- The Washington Times - Tuesday, April 22, 2003

ASSOCIATED PRESS
Congress has awarded a $144 million contract for the next construction stage of the Capitol Visitor Center a giant project promising improved security and tourist comfort, but facing criticism about mounting costs.
Architect of the Capitol Alan M. Hantman said yesterday that the contract would go to the Washington-area office of Manhattan Construction Co., a Tulsa, Okla.-based firm recently involved in construction of the Capitol dome in Oklahoma City.
The visitor center, one of the most ambitious construction projects in the history of the U.S. Capitol, is scheduled to be completed by the end of 2005 at a cost of $373.5 million.
The three-level underground facility will give visitors access to food, displays, theaters and gift shops. It will also allow security checks to be conducted away from the main building.
Mr. Hantman, in announcing the contract, said workers had "endured one of the wettest winters on record to keep this project moving forward and be in a position to begin sequencing two activities on schedule."
But Rep. David R. Obey, Wisconsin Democrat and ranking member of the House Appropriations Committee, earlier this month wrote Mr. Hantman, questioning his ability to manage the project without delays and cost overruns.
Mr. Obey said he was "disinclined" to sign a letter approving further spending on the project, and threatened to block new construction.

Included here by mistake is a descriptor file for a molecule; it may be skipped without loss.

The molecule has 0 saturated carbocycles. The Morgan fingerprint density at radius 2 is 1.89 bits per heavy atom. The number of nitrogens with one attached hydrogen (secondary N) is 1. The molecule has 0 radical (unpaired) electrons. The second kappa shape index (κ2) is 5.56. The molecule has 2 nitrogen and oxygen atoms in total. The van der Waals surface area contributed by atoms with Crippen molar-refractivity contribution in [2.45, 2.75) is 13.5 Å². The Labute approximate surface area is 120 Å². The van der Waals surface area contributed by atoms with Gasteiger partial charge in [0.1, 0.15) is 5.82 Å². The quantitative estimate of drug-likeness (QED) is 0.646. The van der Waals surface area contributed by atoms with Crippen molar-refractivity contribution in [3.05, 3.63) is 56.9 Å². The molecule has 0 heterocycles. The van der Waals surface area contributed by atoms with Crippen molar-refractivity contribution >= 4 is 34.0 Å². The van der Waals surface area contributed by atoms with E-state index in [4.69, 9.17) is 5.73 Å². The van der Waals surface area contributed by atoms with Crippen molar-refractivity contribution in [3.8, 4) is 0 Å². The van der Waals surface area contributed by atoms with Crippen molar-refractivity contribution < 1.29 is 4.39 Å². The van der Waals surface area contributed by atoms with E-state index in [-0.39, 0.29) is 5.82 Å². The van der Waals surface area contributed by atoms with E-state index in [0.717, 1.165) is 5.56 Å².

Mr. Obey's spokesman, David Sirota, said that after the current Easter recess, Mr. Obey would talk to the Office of the Capitol Architect about his concerns, which include creation of an $18 million contingency account that Mr. Obey described as a slush fund over which Congress would have no control.
When the center was approved in 1999, its cost was estimated at $265 million. Since then Congress has approved an additional $70 million for House and Senate office space in the complex and another $38.5 million to enhance security after the September 11 attacks.
At a Senate hearing last month, Mr. Hantman said bids for the second phase of construction were 10 percent to 15 percent above government estimates, a cost increase he said was a result of the high-priced Washington construction market.
The architect's office agreed a year ago to a $99 million contract for the first phase of construction, which involves site demolition, excavation, foundation work and construction of a new truck-service tunnel.
Currently about 300 truckloads, or 3,000 tons, of material are being removed every day from the site, located on the east plaza between the Capitol and the Supreme Court.
The second phase will include installation of electrical, mechanical and plumbing systems, and laying floors and stonework. The center is scheduled to be completed by December 2005, but parts of it may be available for the January 2005 presidential inauguration ceremonies.


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